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The Green Foxtail Fungus

Green Foxtail Weedimage of Foxtail: rollingroscoe via morgueFile.com

Scientists at the Department of Agricultural Chemistry at Tottori University in Koyama, Japan may have finally found an effective stink bug repellent derived from a fungus that thrives in the green foxtail plant. Where conventional pesticides have failed, this fungus may succeed thanks to its symbiotic, host-protecting nature.

The fungus, prevalent in Japanese foxtail plants, appears to repel the white-spotted stink bug, a close relative to the brown marmorated version that has invaded the United States in recent years. In tests conducted by Hiromitsu Nakajima and his colleagues comparing an extract from the fungus to naphthalene (the active ingredient in mothballs), the fungus was equally as effective, repelling up to 90% of stink bugs. With modifications, the extract proved even more effective -- nearly double -- in additional tests.

Green Foxtail Weedimage of Foxtail: Anita Rust via flickr.com

A Fungus Among Us

Thought of as mostly an invasive weed, the green foxtail (or Setaria viridis) can be found throughout moderate climates all over the United States, blooming primarily as a summer annual. Its early grasses grow in clumps, later giving rise to stalks of around 12 inches or more with a fuzzy, erect seedhead. In Japan, the plant is just as prevalent, as are stink bugs, which have taken their toll on rice plants for decades.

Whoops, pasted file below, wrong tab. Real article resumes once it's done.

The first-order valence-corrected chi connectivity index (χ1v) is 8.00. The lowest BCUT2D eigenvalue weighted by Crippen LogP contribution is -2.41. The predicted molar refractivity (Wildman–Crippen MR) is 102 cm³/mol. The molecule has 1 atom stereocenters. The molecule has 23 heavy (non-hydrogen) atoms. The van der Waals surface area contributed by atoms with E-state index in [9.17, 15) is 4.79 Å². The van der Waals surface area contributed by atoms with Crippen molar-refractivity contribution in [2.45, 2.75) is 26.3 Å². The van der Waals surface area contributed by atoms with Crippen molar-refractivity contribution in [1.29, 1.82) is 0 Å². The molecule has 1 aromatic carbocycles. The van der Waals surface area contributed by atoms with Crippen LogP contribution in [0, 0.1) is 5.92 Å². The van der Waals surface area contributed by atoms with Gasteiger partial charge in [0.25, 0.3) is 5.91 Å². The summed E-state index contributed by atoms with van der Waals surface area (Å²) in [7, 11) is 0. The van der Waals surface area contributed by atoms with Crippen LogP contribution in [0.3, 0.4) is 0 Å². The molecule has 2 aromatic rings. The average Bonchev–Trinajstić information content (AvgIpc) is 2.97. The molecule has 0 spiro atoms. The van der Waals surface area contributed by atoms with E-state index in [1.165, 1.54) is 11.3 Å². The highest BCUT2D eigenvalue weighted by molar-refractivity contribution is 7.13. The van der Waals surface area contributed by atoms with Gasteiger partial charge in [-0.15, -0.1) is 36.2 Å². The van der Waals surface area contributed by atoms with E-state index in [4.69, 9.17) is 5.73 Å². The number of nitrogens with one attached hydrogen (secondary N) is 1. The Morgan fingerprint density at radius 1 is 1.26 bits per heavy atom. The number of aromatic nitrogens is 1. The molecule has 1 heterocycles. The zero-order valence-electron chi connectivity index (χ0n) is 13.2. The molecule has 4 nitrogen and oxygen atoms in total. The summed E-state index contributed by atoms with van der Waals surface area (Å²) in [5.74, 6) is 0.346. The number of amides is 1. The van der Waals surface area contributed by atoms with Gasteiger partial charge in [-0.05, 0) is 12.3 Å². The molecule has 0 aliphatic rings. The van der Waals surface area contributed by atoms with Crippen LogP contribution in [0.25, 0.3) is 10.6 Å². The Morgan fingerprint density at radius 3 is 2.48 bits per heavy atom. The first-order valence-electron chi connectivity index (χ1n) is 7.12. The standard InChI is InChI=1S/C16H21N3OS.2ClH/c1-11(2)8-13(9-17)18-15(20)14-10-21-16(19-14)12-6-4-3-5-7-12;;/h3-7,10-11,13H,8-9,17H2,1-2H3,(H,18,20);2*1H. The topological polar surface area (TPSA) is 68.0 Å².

Green Foxtail WeedI took this picture in a park near my house! No attribution required, ya'll.

Unfortunately, as of this writing, a commercial solution utilizing Nakajima's extracted fungus is unavailable. Testing for efficacy across the species along with safety and deliverability could take several years, as is typical with many pesticides. Until then, be sure to check out how to Stop Stink Bugs Now using traditional and hardware-store methods.

See the previous article, "Homemade Solutions" »

Sources used in the research for this article:
Image: Art Cushman, USDA; Property of the Smithsonian Institution, Dept. of Entomology, Bugwood.org
Image of Foxtail: rollingroscoe via morgueFile.com
Image of Foxtail: Anita Rust via flickr.com
http://content.usatoday.com/communities/sciencefair/post/2010/10/foxtail-fungus-found-to-repel-stink-bugs/1
http://news.softpedia.com/news/One-Step-Closer-to-the-First-Stink-Bug-Repellent-160243.shtml
http://www.ppws.vt.edu/scott/weed_id/setvi.htm
http://msuturfweeds.net/details/_/green_foxtail_53/
http://portal.acs.org/

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At a glance

The Green Foxtail Fungus Repellent:

  • Developed in Japan.
  • Uses a fungus from the Green Foxtail weed.
  • The weed can be found in the U.S.
  • An extract is not yet available.